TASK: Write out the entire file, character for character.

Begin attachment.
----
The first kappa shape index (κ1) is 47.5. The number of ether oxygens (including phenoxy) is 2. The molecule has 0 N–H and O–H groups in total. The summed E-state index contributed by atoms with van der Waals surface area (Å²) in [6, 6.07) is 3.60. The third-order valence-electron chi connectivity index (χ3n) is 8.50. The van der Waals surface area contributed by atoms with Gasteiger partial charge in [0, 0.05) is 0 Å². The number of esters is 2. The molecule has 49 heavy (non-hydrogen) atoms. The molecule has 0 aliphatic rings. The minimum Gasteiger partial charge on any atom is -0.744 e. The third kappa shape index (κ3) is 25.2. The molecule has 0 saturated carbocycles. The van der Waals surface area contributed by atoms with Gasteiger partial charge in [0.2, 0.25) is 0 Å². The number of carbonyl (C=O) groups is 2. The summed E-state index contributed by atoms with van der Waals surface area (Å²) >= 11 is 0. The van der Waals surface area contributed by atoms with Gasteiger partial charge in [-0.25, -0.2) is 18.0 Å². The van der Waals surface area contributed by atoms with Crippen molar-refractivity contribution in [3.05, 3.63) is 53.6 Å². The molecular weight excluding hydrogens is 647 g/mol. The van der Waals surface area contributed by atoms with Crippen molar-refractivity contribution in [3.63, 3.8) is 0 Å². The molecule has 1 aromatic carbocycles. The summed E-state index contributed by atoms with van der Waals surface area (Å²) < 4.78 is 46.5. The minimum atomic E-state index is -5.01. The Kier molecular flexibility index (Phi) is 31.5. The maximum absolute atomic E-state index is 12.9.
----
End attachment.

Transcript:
The first kappa shape index (κ1) is 47.5. The number of ether oxygens (including phenoxy) is 2. The molecule has 0 N–H and O–H groups in total. The summed E-state index contributed by atoms with van der Waals surface area (Å²) in [6, 6.07) is 3.60. The third-order valence-electron chi connectivity index (χ3n) is 8.50. The van der Waals surface area contributed by atoms with Gasteiger partial charge in [0, 0.05) is 0 Å². The number of esters is 2. The molecule has 49 heavy (non-hydrogen) atoms. The molecule has 0 aliphatic rings. The minimum Gasteiger partial charge on any atom is -0.744 e. The third kappa shape index (κ3) is 25.2. The molecule has 0 saturated carbocycles. The van der Waals surface area contributed by atoms with Gasteiger partial charge in [0.2, 0.25) is 0 Å². The number of carbonyl (C=O) groups is 2. The summed E-state index contributed by atoms with van der Waals surface area (Å²) >= 11 is 0. The van der Waals surface area contributed by atoms with Gasteiger partial charge in [-0.25, -0.2) is 18.0 Å². The van der Waals surface area contributed by atoms with Crippen molar-refractivity contribution in [3.05, 3.63) is 53.6 Å². The molecular weight excluding hydrogens is 647 g/mol. The van der Waals surface area contributed by atoms with Crippen molar-refractivity contribution in [3.63, 3.8) is 0 Å². The molecule has 1 aromatic carbocycles. The summed E-state index contributed by atoms with van der Waals surface area (Å²) < 4.78 is 46.5. The minimum atomic E-state index is -5.01. The Kier molecular flexibility index (Phi) is 31.5. The maximum absolute atomic E-state index is 12.9.